Meet Living Lab Fellows in Campus Sustainability
Eleni Alexandraki (she/her) is a doctoral student in Sustainable Design and Construction at Stanford University, where she conducts research on building decarbonization. She earned her Bachelor’s Degree in Architectural Design (2019) as well as her Master’s Degree in Mechanical Engineering (2021) from Stanford University. Eleni aims to leverage her interdisciplinary background in architecture, user-centered product design, and mechanical engineering to combat climate change in new and creative ways. At the moment, her doctoral research focuses on energy efficiency, whole building life cycle assessment, and energy modeling in the context of energy retrofits and zero carbon buildings. As a Living Labs Fellow, Eleni will focus on advancing the university’s efforts to decrease carbon emissions associated with construction projects.
Emily Blackwell (she/her) is an MS candidate in Sustainability Science and Practice at Stanford University, where she obtained her BS in Human Biology with a concentration in Environmental Impacts on Human Performance and a minor in Human Rights. During her senior year, Emily engaged deeply with human rights issues, researching the impacts and operations of accountability mechanisms within International Multilateral Development Banks for the Accountability Council. Further shaping her perspective, Emily served as a Social Change Intern for Stanford's Sustainability department during the 22/23 academic year, contributing to the Cardinal Clean program's mission to integrate sustainable technologies with community-driven action. As a Living Lab Fellow, Emily seeks to bring her social change expertise to the forefront, developing the operating principles for the Doerr School of Sustainability that pave the way for the integration of impactful policies and procedures. Beyond her academic pursuits, Emily also enjoys painting and hiking, and she actively contributes to the USA Water Polo Olympic Development Program as a national team goalie coach.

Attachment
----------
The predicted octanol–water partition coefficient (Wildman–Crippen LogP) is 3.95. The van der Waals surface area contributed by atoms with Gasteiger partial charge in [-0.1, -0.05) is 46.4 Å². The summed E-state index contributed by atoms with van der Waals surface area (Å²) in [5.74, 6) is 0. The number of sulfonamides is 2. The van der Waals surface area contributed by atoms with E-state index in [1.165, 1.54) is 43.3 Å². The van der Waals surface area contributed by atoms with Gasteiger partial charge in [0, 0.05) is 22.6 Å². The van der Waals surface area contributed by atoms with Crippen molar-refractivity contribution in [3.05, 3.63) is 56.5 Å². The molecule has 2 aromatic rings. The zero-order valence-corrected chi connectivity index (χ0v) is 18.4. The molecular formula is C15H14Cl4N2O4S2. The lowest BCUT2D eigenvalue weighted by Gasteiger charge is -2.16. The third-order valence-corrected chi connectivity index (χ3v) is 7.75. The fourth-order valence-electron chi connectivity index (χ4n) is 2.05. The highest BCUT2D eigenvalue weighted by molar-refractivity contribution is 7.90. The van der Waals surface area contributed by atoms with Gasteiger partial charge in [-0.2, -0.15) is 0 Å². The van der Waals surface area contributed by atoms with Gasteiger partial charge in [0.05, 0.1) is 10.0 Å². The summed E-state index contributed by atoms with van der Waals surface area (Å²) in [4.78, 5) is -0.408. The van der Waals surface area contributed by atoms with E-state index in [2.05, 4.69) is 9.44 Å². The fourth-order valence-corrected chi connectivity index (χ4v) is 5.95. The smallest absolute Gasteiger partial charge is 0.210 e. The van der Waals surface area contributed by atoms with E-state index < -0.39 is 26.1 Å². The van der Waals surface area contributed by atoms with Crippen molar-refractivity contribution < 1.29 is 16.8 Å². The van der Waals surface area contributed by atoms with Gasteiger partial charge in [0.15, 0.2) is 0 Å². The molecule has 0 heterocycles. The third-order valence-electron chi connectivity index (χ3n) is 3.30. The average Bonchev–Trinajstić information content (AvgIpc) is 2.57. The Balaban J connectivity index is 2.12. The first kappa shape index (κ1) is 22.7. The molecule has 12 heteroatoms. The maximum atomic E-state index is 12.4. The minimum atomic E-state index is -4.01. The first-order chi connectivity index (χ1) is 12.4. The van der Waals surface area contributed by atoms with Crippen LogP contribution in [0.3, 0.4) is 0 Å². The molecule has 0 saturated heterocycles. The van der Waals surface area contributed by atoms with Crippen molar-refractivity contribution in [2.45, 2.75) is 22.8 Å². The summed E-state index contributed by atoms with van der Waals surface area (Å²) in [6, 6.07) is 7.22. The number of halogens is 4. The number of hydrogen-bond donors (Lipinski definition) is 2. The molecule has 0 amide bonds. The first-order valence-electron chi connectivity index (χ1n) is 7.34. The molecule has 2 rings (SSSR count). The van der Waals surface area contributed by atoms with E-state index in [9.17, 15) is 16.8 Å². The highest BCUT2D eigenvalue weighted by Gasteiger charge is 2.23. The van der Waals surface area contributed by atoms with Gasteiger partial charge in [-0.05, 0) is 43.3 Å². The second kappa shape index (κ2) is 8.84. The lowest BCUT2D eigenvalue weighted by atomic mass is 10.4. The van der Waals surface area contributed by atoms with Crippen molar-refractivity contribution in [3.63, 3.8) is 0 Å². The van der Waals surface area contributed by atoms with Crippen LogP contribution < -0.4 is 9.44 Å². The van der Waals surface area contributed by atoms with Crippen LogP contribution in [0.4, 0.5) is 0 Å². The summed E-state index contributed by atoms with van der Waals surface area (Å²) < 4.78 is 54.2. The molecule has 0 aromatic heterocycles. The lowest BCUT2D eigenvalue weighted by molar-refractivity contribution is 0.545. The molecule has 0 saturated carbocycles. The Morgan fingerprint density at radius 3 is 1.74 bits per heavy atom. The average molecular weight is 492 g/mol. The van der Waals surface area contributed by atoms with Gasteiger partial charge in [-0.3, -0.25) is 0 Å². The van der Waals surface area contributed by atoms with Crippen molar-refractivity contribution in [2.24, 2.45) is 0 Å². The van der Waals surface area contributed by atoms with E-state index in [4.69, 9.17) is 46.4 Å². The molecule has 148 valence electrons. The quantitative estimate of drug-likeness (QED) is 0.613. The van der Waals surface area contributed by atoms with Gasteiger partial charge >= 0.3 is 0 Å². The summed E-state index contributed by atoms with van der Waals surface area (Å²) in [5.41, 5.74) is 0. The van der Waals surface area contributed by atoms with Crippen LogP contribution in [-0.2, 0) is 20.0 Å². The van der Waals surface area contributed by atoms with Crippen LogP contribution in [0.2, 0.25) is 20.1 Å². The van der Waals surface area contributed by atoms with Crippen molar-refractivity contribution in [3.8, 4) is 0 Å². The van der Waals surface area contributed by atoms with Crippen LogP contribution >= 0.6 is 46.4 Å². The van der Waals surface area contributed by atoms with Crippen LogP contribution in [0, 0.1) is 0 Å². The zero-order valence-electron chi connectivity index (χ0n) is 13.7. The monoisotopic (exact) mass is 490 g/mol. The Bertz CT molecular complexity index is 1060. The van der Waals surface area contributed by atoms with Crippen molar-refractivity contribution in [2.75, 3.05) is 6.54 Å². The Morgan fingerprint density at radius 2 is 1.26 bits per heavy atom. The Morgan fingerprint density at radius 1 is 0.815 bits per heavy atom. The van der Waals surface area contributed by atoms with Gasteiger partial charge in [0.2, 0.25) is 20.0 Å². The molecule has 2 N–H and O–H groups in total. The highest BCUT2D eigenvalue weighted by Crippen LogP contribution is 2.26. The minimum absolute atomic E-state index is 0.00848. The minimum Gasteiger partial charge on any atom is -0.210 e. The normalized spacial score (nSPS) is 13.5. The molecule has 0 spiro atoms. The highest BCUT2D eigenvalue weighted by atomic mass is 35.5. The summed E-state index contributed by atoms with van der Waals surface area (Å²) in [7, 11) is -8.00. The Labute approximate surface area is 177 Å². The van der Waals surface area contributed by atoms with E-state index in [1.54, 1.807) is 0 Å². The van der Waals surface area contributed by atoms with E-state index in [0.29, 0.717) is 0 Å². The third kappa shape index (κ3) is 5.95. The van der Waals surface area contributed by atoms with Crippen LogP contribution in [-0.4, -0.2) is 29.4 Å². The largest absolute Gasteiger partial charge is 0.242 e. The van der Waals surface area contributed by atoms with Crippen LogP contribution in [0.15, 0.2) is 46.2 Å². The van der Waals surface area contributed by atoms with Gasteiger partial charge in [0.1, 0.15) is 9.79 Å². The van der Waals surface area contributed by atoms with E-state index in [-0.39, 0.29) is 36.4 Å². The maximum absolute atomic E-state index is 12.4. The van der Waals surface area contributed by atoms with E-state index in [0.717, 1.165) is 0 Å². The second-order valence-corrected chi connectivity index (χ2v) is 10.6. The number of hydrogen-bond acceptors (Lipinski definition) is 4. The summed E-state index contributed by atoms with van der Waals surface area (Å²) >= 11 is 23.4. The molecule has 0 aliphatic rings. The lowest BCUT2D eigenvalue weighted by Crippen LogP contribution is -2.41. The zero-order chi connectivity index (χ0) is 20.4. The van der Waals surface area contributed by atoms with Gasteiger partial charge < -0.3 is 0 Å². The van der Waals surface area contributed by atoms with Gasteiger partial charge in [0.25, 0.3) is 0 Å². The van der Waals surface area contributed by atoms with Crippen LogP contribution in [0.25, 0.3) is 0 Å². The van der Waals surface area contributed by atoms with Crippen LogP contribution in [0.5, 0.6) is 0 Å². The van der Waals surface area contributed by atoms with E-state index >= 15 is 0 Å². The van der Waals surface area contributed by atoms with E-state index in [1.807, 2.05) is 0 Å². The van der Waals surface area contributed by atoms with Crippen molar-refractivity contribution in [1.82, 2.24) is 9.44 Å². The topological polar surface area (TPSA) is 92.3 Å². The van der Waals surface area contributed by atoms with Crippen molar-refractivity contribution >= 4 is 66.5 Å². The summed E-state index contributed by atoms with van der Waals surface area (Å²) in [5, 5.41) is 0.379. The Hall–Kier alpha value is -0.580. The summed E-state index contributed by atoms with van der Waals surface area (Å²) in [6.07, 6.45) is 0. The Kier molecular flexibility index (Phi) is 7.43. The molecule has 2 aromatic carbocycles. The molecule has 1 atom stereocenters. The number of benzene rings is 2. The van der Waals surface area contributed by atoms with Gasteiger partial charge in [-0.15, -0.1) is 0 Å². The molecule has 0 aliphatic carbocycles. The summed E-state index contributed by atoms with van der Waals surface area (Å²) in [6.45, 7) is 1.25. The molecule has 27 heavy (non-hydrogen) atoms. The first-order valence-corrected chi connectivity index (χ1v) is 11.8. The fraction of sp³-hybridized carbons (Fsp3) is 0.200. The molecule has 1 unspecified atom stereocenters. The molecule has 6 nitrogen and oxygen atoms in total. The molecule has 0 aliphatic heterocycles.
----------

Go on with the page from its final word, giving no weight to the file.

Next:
Sam Bunke (she/her) is a PhD candidate in Chemical Engineering working in the Tarpeh Lab. Her research focuses on electrochemical-assisted recycling of common plastics, such as PET, back to their original feedstock to circularize the plastics industry. Sam is passionate about sustainable waste management and applying a multidisciplinary approach to generate circular economies from waste streams. For her Living Lab Fellowship project, Sam will be continuing her work as a Zero Waste Intern for Stanford's Residential and Dining Enterprises department to develop a zero-waste innovation and education hub on campus. This facility will combine campus operations, academic research, and education in order to scale up resource recovery technologies and approaches to reach zero waste on Stanford campus and beyond.
Sierra Castaneda (she/her) is a PhD candidate in the Earth Systems Science Department working in the Jackson Lab studying sustainable agriculture and food systems. She studies how sustainable management practices in agriculture can mitigate greenhouse gas emissions and improve carbon and nitrogen cycling in soils. Sierra is passionate about building a more just and sustainable food system, and more accurately quantifying emissions both upstream and downstream in the food supply chain. As a Living Lab Fellow, Sierra will be working jointly with the Stanford Food Institute, members of Stanford Dining, and Stanford’s Scope 3 Emissions team to increase supplier engagement within Stanford’s procurement avenues, in order to quantify and model emission reduction pathways that Stanford Dining can implement on a year-by-year basis to achieve their emission reduction goals. The goal is to not only help Stanford reduce their food-related greenhouse gas emissions by 25% by 2030 from its 2019 baseline levels, but develop a framework for increasing supplier engagement such that other institutions can implement such strategies. In addition to researching food and agriculture, Sierra also enjoys cooking plant-based meals for friends, surfing, and trail running.